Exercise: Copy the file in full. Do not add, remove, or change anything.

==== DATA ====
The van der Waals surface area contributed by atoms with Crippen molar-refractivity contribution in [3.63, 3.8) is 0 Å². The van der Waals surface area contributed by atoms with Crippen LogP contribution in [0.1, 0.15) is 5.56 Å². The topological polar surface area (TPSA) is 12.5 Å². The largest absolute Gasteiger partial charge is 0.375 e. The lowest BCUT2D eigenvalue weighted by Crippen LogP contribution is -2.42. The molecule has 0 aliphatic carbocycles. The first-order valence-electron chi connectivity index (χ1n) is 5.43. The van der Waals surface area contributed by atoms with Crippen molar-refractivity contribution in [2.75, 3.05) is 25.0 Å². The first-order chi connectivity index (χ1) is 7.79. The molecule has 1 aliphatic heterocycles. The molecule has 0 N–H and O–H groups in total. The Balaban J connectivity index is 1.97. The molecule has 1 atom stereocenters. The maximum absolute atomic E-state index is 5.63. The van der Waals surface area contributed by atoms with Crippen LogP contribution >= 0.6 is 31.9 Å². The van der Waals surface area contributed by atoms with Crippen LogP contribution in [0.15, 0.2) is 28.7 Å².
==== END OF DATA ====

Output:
The van der Waals surface area contributed by atoms with Crippen molar-refractivity contribution in [3.63, 3.8) is 0 Å². The van der Waals surface area contributed by atoms with Crippen LogP contribution in [0.1, 0.15) is 5.56 Å². The topological polar surface area (TPSA) is 12.5 Å². The largest absolute Gasteiger partial charge is 0.375 e. The lowest BCUT2D eigenvalue weighted by Crippen LogP contribution is -2.42. The molecule has 0 aliphatic carbocycles. The first-order valence-electron chi connectivity index (χ1n) is 5.43. The van der Waals surface area contributed by atoms with Crippen molar-refractivity contribution in [2.75, 3.05) is 25.0 Å². The first-order chi connectivity index (χ1) is 7.79. The molecule has 1 aliphatic heterocycles. The molecule has 0 N–H and O–H groups in total. The Balaban J connectivity index is 1.97. The molecule has 1 atom stereocenters. The maximum absolute atomic E-state index is 5.63. The van der Waals surface area contributed by atoms with Crippen LogP contribution >= 0.6 is 31.9 Å². The van der Waals surface area contributed by atoms with Crippen LogP contribution in [0.15, 0.2) is 28.7 Å².